Alice Flaherty couldn’t stop writing. Following the deaths of her premature twin boys, the Harvard Medical School neurologist fell into a hole of grief. But after about 10 days, she awoke one morning with an overwhelming desire to put everything on her mind on paper.
"I was flooded with ideas that I had to write about immediately," she recalls. "I couldn’t do anything else for four months."
A year later, the whole sequence repeated itself. Flaherty gave birth prematurely to twin girls. Fortunately, they survived. And again, 10 days after their birth, she was hit with an irresistible urge to write about all the things piling up in her brain. She took medications to slow down, but nothing could stem the urge to pen.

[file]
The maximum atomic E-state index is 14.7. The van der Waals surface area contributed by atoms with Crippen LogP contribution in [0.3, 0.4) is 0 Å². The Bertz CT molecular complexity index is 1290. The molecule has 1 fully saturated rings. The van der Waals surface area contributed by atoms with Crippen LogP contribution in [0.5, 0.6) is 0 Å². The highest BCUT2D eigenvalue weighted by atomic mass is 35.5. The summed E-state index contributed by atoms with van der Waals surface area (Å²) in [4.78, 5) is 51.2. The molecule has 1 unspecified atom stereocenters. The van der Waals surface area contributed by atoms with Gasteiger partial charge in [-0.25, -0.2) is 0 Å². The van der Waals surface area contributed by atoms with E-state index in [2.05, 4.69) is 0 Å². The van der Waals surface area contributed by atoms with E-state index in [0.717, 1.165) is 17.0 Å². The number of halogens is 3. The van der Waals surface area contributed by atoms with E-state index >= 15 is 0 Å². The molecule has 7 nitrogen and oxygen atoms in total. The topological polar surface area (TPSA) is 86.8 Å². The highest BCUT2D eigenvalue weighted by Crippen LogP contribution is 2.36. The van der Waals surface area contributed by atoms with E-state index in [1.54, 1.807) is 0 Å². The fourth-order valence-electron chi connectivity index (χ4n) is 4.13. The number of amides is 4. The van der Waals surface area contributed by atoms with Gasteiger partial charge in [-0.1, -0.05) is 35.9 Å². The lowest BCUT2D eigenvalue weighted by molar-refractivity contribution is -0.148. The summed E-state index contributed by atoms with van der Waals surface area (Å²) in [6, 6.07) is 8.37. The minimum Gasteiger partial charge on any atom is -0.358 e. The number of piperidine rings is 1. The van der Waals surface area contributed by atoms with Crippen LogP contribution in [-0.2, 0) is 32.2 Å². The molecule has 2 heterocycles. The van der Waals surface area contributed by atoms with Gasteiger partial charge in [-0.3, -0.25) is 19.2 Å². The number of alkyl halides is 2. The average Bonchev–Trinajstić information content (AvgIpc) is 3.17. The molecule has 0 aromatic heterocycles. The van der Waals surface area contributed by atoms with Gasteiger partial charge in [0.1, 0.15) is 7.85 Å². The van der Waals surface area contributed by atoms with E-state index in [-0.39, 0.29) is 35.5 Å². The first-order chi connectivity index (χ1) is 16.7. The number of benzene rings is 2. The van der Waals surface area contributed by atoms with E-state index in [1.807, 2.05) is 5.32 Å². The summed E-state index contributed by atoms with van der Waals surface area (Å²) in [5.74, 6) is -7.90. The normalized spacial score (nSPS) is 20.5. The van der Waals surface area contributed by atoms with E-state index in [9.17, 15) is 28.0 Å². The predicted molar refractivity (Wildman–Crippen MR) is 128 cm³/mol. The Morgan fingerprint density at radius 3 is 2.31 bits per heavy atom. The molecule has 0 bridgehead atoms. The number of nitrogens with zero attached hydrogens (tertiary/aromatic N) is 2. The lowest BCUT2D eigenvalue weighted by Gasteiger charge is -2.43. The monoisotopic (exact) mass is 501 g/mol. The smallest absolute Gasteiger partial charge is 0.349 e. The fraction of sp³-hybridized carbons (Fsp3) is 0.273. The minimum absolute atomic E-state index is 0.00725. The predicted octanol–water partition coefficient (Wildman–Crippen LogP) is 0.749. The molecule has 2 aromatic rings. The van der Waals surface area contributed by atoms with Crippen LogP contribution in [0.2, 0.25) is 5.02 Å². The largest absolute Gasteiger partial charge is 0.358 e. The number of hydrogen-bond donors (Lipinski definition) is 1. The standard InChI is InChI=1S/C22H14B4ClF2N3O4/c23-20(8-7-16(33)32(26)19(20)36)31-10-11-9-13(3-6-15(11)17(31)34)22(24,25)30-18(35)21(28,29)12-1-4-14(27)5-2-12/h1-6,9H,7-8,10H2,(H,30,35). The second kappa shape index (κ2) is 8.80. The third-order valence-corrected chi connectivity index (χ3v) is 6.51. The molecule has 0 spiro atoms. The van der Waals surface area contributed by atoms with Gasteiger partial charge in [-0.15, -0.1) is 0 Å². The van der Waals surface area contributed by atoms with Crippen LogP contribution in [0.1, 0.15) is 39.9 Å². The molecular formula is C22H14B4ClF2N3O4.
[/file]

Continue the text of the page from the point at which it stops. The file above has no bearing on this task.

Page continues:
"I still write much more than I did before my pregnancies," Flaherty says. She has published two books, a third is in press, and she has begun a fourth.
The second book, titled "The Midnight Disease" (Houghton Mifflin, 2004), tries to make sense of it all. Depending on how you look at it, the "disease" could be either writing or writer’s block. In one case, you can’t stop, in the other you can’t start.
"The brains behind writer’s block"
By William J. Cromie
Harvard News Office
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Photo" "Midnight Disease" by ssossatt
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